This post originally appeared October 28, 2012 on the blog of HIV Poz Guy here.
Nothing in this world will ever prepare you for that dreaded moment a stranger you hardly know says the words ‘you are HIV positive’. At that one moment, time slows down, your head implodes, suddenly you think death is all you have to look forward to.
The last place you want to be is sat in a tiny hospital room, on your own in that moment, with a man who is probably the same age as you, well educated, good looking and a nurse looking at you with such pity, telling you to ‘breathe’. The most basic function we take for granted, the first thing we do when we enter into this world, and all you can think about in that moment is death.
Well…I am HIV Positive….there….I said it…it’s out there.
I decided to write this blog because I think a lot needs to be said about HIV, all the negative and positive aspects that go with it (believe me, there are positives!). I want other people to be able to read this and have the assurance I so desperately searched for when I needed it the most, I almost craved good news to keep me going some days and I want to be able to share all of this with you. I want to keep this going for as long as I can, to track my life anonymously in the hopes that this one day becomes my legacy which is passed between all who read and need this.
Where to start though I guess. Well judging by the above you can imagine I was pretty gutted but let’s take you on my trip on how I ended up in that ill-fated hospital room sobbing my heart out thinking my world was ending.
As the title may suggest, I look back on this day and see it as the start of something new, a milestone if you will, of when my life began (don’t worry, I’m not gonna get all philosophical on you and spout on about how I found god or anything!). So… A week before I found out, I was in hospital having had a bad allergic reaction to something, whilst there. A routine blood test was carried out and my platelet count was half that of a normal person. I had platelet problems as a child so thought nothing too much of it. Well thankfully the hospital decided to run other tests on my blood as a result of this.. ‘Routine stuff’… they told me. So my liver, kidneys got tested, I was tested for hep b and c, as well as HIV. I was told the results would be with my doctor within a day or two.
Having called my doc up, he had no results and so I rang the hospital up, was told everything came back fine but the HIV test was being sent elsewhere for testing.
This was the initial warning bell in my head, I’m not thick and not a lot gets past me, once I have a bad feeling about something, I don’t let go of that instinct to find out what the hell is going on. I became a man possessed that week from what I can recall, searching the Internet like a detective, trying to find clues and reasons why it was all taking too long to get these bloody results back.
I found out that HIV testing involves the initial test followed by a further one to double check it using what’s called a ‘western blot’, which is basically never wrong. Having spent the rest of my week ringing my docs and hospitals up for the results, I ended up being quite pushy and demanded to speak to a doctor at the hospital. He called me to say I should go in and see him for a chat….well straight away in that moment I knew why.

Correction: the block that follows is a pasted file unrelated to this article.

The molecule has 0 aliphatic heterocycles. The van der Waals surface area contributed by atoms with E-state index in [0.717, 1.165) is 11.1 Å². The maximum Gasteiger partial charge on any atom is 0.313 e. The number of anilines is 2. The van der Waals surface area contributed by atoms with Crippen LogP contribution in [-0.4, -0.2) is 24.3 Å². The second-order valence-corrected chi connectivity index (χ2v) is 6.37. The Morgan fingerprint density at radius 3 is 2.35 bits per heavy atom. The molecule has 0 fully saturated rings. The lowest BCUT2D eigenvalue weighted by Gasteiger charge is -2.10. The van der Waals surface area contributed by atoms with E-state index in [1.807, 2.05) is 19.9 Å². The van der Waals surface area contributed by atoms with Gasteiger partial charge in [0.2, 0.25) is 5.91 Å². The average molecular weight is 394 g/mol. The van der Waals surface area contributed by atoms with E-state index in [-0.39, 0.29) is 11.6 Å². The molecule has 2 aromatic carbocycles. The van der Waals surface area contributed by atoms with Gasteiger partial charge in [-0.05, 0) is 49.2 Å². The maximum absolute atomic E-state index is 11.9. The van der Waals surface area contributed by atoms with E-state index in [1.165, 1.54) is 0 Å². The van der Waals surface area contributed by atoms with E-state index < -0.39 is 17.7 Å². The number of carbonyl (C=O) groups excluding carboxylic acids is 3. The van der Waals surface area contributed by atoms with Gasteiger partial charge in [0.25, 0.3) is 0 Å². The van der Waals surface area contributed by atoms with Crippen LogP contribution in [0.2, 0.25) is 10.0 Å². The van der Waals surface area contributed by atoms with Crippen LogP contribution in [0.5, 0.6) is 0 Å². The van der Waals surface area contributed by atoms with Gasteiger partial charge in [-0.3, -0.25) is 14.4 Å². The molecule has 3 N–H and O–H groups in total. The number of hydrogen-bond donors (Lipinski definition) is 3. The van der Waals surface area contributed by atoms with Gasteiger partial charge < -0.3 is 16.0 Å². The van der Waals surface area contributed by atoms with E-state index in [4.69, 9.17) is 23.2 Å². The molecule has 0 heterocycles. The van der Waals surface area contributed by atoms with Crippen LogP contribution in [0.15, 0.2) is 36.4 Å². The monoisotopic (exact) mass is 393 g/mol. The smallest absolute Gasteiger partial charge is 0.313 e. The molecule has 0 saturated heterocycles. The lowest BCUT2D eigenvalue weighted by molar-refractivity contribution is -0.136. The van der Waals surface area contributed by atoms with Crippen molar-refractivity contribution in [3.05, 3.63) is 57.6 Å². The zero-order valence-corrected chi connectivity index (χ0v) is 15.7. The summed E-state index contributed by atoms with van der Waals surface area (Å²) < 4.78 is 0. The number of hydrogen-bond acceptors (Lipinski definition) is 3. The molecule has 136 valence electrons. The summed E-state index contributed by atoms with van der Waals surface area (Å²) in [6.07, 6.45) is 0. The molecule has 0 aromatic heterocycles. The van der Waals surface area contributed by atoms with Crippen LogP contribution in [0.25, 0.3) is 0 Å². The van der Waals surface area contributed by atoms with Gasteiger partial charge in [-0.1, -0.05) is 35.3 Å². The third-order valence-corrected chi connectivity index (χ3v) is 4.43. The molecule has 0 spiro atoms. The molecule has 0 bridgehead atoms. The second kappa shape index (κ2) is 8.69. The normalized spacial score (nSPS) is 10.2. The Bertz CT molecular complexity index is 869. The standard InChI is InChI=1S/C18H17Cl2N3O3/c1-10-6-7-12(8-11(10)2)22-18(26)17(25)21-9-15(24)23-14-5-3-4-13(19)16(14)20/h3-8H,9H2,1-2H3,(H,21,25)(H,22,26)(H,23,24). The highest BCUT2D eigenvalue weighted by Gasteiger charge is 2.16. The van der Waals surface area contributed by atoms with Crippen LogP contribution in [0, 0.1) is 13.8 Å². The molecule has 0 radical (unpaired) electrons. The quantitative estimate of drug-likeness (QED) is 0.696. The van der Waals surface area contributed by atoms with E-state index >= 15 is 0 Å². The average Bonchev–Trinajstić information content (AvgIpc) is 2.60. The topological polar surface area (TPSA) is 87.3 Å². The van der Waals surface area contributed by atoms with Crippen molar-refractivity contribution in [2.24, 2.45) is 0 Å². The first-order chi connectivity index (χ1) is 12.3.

I threw care to wind on what clothes I was wearing, opting for comfort over style, I mean what clothes do you wear to something that could potentially change your life forever?! My hair was short and scruffy; bed head comes to mind. I parked up outside the hospital and ran in, this was in the morning by the way. By this point I had messaged by boyfriend to come as well. I walked and met the doctor, with the nurse that showed pity and kindness to me, as well as a plastic cup of stone cold water.
When the news was given to me, as mentioned above to you, it was horrid. One of the worst experiences of my life that I would never want to relive.
I’m a tall guy, but sitting in that room, I felt like I was sat in a stadium, I felt so small and insignificant, like a bug waiting… no not waiting… wanting… wanting to be squashed, anything to get away or out of this vacuous hell hole of a room. I’m trying to describe this in as much detail as I can so others can relate to this feeling, it’s certainly like no other.
To be continued . .
About the writer
This is the story of me, I’m an engaged gay guy, in my 20′s, and living with HIV – diagnosed in Oct 2012. I'm from Bournemouth, England.
I wanted to tell my story to help and inspire others… to provide hope to those that need it, just like I did and still do. A little about me, I’m at college at the moment and preparing to go to Uni. I have a loving boyfriend who i love with and who turned into my fiance at the end of 2011, but I’ll just refer to him as my partner or boyfriend, fiancé to me sounds too.. Um… uppity or supercilious to me.
I’m also on twitter, bizarrely no one else has a twitter name of @hivpozguy, so that’s where you can tweet me or follow me at to get tidbits, thoughts and news I feel is relevant